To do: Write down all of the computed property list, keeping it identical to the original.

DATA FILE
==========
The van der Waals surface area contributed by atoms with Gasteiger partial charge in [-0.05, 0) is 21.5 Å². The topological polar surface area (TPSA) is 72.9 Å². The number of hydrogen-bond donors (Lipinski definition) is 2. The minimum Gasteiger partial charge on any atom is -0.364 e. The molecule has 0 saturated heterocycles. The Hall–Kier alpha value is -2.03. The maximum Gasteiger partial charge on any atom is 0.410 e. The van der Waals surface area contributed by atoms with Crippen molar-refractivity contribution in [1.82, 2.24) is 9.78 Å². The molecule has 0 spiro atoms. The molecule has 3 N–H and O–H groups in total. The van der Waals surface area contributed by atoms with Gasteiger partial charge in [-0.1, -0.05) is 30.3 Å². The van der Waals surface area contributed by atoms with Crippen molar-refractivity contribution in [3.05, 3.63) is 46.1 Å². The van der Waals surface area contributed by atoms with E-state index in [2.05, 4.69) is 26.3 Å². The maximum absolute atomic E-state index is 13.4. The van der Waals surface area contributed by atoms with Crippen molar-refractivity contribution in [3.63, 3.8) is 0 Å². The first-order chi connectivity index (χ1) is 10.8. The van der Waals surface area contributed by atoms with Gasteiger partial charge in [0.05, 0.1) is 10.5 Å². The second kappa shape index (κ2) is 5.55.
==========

The van der Waals surface area contributed by atoms with Gasteiger partial charge in [-0.05, 0) is 21.5 Å². The topological polar surface area (TPSA) is 72.9 Å². The number of hydrogen-bond donors (Lipinski definition) is 2. The minimum Gasteiger partial charge on any atom is -0.364 e. The molecule has 0 saturated heterocycles. The Hall–Kier alpha value is -2.03. The maximum Gasteiger partial charge on any atom is 0.410 e. The van der Waals surface area contributed by atoms with Crippen molar-refractivity contribution in [1.82, 2.24) is 9.78 Å². The molecule has 0 spiro atoms. The molecule has 3 N–H and O–H groups in total. The van der Waals surface area contributed by atoms with Gasteiger partial charge in [-0.1, -0.05) is 30.3 Å². The van der Waals surface area contributed by atoms with Crippen molar-refractivity contribution in [3.05, 3.63) is 46.1 Å². The van der Waals surface area contributed by atoms with E-state index in [2.05, 4.69) is 26.3 Å². The maximum absolute atomic E-state index is 13.4. The van der Waals surface area contributed by atoms with Crippen molar-refractivity contribution in [3.63, 3.8) is 0 Å². The first-order chi connectivity index (χ1) is 10.8. The van der Waals surface area contributed by atoms with Gasteiger partial charge in [0.05, 0.1) is 10.5 Å². The second kappa shape index (κ2) is 5.55.